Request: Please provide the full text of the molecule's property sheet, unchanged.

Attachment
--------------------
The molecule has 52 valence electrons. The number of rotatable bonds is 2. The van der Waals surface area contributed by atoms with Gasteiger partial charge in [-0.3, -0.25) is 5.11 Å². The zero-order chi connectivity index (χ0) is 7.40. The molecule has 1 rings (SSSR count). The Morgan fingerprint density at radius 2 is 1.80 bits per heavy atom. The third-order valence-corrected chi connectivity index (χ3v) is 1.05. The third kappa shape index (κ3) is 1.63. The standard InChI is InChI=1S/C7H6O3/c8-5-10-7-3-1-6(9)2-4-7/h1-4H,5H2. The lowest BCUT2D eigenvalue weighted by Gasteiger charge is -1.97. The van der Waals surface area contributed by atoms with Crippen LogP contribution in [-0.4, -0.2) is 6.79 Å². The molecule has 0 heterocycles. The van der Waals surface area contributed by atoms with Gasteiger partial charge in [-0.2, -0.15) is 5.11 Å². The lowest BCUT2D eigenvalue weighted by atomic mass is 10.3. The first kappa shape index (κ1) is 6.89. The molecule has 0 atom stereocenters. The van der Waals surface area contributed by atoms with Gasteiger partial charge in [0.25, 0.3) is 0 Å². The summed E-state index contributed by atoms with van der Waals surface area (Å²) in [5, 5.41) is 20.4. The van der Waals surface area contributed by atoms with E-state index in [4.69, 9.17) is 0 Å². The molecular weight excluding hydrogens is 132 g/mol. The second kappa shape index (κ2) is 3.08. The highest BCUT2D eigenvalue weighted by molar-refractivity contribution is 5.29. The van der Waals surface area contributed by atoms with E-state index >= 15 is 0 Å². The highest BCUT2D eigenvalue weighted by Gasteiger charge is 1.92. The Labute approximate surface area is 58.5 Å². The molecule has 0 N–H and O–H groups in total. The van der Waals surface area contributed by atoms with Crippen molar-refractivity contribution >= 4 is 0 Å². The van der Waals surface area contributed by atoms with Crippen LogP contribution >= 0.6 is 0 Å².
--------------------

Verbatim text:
The molecule has 52 valence electrons. The number of rotatable bonds is 2. The van der Waals surface area contributed by atoms with Gasteiger partial charge in [-0.3, -0.25) is 5.11 Å². The zero-order chi connectivity index (χ0) is 7.40. The molecule has 1 rings (SSSR count). The Morgan fingerprint density at radius 2 is 1.80 bits per heavy atom. The third-order valence-corrected chi connectivity index (χ3v) is 1.05. The third kappa shape index (κ3) is 1.63. The standard InChI is InChI=1S/C7H6O3/c8-5-10-7-3-1-6(9)2-4-7/h1-4H,5H2. The lowest BCUT2D eigenvalue weighted by Gasteiger charge is -1.97. The van der Waals surface area contributed by atoms with Crippen LogP contribution in [-0.4, -0.2) is 6.79 Å². The molecule has 0 heterocycles. The van der Waals surface area contributed by atoms with Gasteiger partial charge in [-0.2, -0.15) is 5.11 Å². The lowest BCUT2D eigenvalue weighted by atomic mass is 10.3. The first kappa shape index (κ1) is 6.89. The molecule has 0 atom stereocenters. The van der Waals surface area contributed by atoms with Gasteiger partial charge in [0.25, 0.3) is 0 Å². The summed E-state index contributed by atoms with van der Waals surface area (Å²) in [5, 5.41) is 20.4. The van der Waals surface area contributed by atoms with E-state index in [4.69, 9.17) is 0 Å². The molecular weight excluding hydrogens is 132 g/mol. The second kappa shape index (κ2) is 3.08. The highest BCUT2D eigenvalue weighted by molar-refractivity contribution is 5.29. The van der Waals surface area contributed by atoms with E-state index >= 15 is 0 Å². The highest BCUT2D eigenvalue weighted by Gasteiger charge is 1.92. The Labute approximate surface area is 58.5 Å². The molecule has 0 N–H and O–H groups in total. The van der Waals surface area contributed by atoms with Crippen molar-refractivity contribution >= 4 is 0 Å². The van der Waals surface area contributed by atoms with Crippen LogP contribution >= 0.6 is 0 Å².